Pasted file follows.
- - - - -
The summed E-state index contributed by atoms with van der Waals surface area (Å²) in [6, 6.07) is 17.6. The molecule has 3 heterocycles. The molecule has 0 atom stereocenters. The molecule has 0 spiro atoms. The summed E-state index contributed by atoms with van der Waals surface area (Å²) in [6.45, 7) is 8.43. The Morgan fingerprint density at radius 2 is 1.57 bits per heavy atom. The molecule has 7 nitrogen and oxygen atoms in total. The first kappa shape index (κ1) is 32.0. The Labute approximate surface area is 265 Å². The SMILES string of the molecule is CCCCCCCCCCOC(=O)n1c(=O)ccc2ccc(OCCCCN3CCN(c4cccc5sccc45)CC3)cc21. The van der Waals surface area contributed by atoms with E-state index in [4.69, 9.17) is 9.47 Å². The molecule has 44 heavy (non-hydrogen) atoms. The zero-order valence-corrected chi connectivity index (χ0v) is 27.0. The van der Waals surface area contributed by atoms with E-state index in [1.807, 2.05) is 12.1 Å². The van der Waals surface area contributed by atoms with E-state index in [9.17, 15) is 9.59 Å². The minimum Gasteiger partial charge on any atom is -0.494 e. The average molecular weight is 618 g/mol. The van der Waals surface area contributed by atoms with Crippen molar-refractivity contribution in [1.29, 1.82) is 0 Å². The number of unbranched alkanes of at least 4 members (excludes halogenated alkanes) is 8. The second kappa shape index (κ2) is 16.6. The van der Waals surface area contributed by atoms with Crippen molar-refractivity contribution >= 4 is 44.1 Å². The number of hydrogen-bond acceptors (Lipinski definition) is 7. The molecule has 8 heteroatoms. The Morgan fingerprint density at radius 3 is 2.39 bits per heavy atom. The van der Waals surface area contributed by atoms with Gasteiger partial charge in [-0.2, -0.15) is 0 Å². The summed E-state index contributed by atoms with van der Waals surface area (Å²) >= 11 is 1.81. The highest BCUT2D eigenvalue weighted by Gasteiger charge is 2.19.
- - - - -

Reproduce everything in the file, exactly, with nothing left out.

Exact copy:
The summed E-state index contributed by atoms with van der Waals surface area (Å²) in [6, 6.07) is 17.6. The molecule has 3 heterocycles. The molecule has 0 atom stereocenters. The molecule has 0 spiro atoms. The summed E-state index contributed by atoms with van der Waals surface area (Å²) in [6.45, 7) is 8.43. The Morgan fingerprint density at radius 2 is 1.57 bits per heavy atom. The molecule has 7 nitrogen and oxygen atoms in total. The first kappa shape index (κ1) is 32.0. The Labute approximate surface area is 265 Å². The SMILES string of the molecule is CCCCCCCCCCOC(=O)n1c(=O)ccc2ccc(OCCCCN3CCN(c4cccc5sccc45)CC3)cc21. The van der Waals surface area contributed by atoms with E-state index in [4.69, 9.17) is 9.47 Å². The molecule has 44 heavy (non-hydrogen) atoms. The zero-order valence-corrected chi connectivity index (χ0v) is 27.0. The van der Waals surface area contributed by atoms with E-state index in [1.807, 2.05) is 12.1 Å². The van der Waals surface area contributed by atoms with E-state index in [9.17, 15) is 9.59 Å². The minimum Gasteiger partial charge on any atom is -0.494 e. The average molecular weight is 618 g/mol. The van der Waals surface area contributed by atoms with Crippen molar-refractivity contribution in [1.29, 1.82) is 0 Å². The number of unbranched alkanes of at least 4 members (excludes halogenated alkanes) is 8. The second kappa shape index (κ2) is 16.6. The van der Waals surface area contributed by atoms with Crippen molar-refractivity contribution >= 4 is 44.1 Å². The number of hydrogen-bond acceptors (Lipinski definition) is 7. The molecule has 8 heteroatoms. The Morgan fingerprint density at radius 3 is 2.39 bits per heavy atom. The van der Waals surface area contributed by atoms with Gasteiger partial charge in [-0.2, -0.15) is 0 Å². The summed E-state index contributed by atoms with van der Waals surface area (Å²) >= 11 is 1.81. The highest BCUT2D eigenvalue weighted by Gasteiger charge is 2.19.